Waste reduction is a main tenet of earth-friendly living, and composting is one of the simplest and most effective ways to reduce your landfill-bound waste by 30-40%. The earthy and nutrient-rich humus that your fruit and veggie scraps and yard waste become is a coveted resource for any gardener. Good compost will restore nutrients and effective microorganisms to the soil web, which plants rely on for their nutrients. It makes an excellent soil amendment- allowing soil to retain moisture better, keeping weeds down and compost can act as a mulch, warming the soil in cooler temperatures and keeping it cool in heat.
Successful composting is not a complicated process. It is a matter of balance; and the good thing is that even when your pile is out of balance it is not difficult to make the necessary adjustments. The four essential keys to a rich garden-friendly humus in a short period of time are heat, moisture, and proportional nitrogen (greens) and carbon (browns).
Heat comes from both the sun and the activity of the microorganisms that break down the material in the pile. For most of us, compost piles are ideally located in an area that gets as much direct sunlight as possible. If you live in a particularly dry and hot climate or an area with heavy winds, a little shade will be necessary to prevent a perpetually dry pile, which won’t break down and may invite rodents and other critters to shack up.
A moderate moisture content is critical. An overly wet pile will rot (in the wrong way) and get slimy. The general rule of thumb is that your compost material should be as moist as a wrung-out sponge. Two water saving tips: during rain, open up the lid to your bin and let nature do the watering. Fill your kitchen scrap container with water from your rain barrel after dumping the material on the pile. This will rinse out the container and water the pile.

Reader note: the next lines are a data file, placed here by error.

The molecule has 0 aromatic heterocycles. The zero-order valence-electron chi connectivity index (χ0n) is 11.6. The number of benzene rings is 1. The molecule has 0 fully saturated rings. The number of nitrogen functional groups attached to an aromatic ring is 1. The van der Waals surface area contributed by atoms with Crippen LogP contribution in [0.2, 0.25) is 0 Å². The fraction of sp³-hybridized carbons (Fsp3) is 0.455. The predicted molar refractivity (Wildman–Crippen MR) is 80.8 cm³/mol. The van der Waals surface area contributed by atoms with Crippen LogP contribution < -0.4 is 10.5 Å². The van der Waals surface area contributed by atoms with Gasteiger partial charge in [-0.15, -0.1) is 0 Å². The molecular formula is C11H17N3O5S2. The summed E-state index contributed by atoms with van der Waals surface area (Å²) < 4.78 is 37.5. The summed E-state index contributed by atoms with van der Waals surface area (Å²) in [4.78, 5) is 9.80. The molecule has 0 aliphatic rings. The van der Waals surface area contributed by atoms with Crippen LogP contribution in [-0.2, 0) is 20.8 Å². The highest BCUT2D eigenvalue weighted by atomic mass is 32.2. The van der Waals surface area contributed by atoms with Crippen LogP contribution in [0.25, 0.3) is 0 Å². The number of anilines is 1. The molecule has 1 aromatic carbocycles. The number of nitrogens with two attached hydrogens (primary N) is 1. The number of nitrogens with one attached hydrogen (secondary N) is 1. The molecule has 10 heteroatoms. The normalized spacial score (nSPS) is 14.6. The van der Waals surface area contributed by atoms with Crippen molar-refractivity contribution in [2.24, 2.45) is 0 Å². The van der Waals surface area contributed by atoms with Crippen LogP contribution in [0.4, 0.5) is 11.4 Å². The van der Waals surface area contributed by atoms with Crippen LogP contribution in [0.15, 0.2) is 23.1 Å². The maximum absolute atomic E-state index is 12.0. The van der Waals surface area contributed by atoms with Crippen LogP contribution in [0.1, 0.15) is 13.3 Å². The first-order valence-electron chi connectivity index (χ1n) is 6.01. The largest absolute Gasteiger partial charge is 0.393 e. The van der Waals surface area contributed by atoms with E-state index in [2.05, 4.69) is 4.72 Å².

Nitrogen (greens) are your kitchen scraps, fresh cut grass (not too much- avoid thick layers, not more than six centimeters), coffee grounds, tea bags, and plant trimmings.
Carbon (browns) include dried grass and leaves, egg shells, sawdust, coffee filters, newspaper shreds, straw, hair, dust and lint.
You are going for an equal ratio of greens and browns in the bin. The way I achieve this is by collecting a bag or two of dried leaves in the fall and keeping it by the bin. When I add fresh green material to the pile, I also add a handful or two of dried leaves. This also serves to cover the fresh material and keeps the flies down.
Check back for more on troubleshooting and uses for finished compost.